This is the first blog in a series that will review Robert Sheehan’s, author of Mission Impact, Seven Deadly Sins of Nonprofit Strategy. According to Robert, this first is, by far, the worst: “It’s Just Sitting on the Shelf.” This means, of course, that the nicely bound final strategic plan report is just sitting on a shelf and not being implemented in any way whatsoever.
The reason it is the worst is because it is so pervasive and represents a huge waste of money and time—from staff, volunteers, and stakeholders who are asked to participate. This sin can be deadly, indeed, when board members or donors realize the hours they have wasted from making strategic plans that are never implemented. And for the attorneys on your Board, those are billable hours.
Why does this happen? I think the responsibility goes (in this order) to CEOs, Boards, and Consultants.
CEOs fall into the trap of knowing that they should do strategy, but they don’t know how. So, they call a consultant to tell them what to do. What they need to do first is to get at least minimally informed. Read a book or at least a few articles. Yes, I have free articles on my web site and I have a book—but there are lots of good books out there on strategy. If you don’t want to read mine, I’d suggest John Bryson’s. If you go into the process informed, then you can work with a consultant to make sure you get a final product that will help you lead and manage the organization for the coming years. You are the Chief Strategy Officer and you need to own the process.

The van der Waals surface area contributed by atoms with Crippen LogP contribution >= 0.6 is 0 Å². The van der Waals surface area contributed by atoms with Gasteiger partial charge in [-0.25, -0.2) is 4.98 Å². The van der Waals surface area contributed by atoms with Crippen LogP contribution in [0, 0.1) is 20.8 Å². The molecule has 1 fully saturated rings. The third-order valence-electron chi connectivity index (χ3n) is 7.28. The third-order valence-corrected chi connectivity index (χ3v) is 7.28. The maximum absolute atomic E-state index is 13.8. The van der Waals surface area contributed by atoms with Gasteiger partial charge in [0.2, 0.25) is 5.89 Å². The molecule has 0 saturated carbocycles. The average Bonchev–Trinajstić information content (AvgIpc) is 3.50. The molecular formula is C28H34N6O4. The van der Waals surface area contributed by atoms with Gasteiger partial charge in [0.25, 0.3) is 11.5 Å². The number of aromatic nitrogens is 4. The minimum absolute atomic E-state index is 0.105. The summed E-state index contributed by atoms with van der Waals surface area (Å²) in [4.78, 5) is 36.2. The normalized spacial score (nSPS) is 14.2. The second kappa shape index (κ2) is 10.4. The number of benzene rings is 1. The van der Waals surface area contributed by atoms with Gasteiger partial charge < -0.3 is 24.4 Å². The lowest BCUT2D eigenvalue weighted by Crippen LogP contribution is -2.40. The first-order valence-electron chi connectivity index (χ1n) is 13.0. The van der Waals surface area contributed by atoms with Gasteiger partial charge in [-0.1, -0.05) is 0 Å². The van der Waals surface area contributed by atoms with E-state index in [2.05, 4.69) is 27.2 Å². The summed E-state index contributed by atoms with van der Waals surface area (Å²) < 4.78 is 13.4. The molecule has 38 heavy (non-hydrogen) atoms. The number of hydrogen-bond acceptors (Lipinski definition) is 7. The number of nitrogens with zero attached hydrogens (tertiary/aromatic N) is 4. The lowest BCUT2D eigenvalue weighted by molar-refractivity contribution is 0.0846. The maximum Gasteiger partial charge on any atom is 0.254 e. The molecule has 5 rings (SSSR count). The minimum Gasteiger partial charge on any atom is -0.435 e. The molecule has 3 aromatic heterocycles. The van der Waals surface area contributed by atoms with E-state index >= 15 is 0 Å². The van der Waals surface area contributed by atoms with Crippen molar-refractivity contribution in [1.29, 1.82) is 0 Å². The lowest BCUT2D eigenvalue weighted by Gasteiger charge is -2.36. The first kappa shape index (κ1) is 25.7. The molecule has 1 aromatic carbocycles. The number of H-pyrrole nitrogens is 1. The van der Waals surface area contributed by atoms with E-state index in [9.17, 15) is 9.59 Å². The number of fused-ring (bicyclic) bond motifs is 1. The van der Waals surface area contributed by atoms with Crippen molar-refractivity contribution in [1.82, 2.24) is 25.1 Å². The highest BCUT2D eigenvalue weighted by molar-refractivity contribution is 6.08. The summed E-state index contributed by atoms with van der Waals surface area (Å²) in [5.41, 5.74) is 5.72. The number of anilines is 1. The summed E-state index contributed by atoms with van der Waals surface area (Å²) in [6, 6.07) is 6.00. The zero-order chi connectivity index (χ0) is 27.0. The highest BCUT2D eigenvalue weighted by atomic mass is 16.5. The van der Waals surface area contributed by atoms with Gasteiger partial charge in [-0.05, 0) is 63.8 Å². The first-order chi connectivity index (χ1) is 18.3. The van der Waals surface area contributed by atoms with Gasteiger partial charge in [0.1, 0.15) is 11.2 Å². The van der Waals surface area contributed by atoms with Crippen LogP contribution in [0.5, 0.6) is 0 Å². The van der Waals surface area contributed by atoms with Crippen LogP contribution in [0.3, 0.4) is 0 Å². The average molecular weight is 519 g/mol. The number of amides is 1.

Boards need to be engaged in the strategy process and hold the CEO accountable for actually implementing the plan. Even the worst strategic plans I have seen can be turned into actionable ideas by adding specific, measurable goals—for example.
Consultants—my sisters and brothers—shame on us when we let CEOs rely on us too much. We know we are leaving town after the ink dries on the last flip chart page. We can’t leave these folks hanging out there like this. We need to push CEOs up front on what kind of final product will really help them run the organization. My approach includes the idea that I don’t write up the final product. We finish the core elements of the strategy together, but the CEO and senior staff need to figure out how to write it up for their different audiences. Of course I collaborate with them on how this is done, but it is their plan—not mine. It needs to be written in their voice.
Nonprofits need to heal themselves from this deadly sin by getting informed, taking responsibility for the process, and holding one another accountable for actually implementing the strategy. And don’t hire consultants to create a plan for you. Hire them to collaborate with you to assist in creating your plan.
Stay tuned—six more deadly sins to come.
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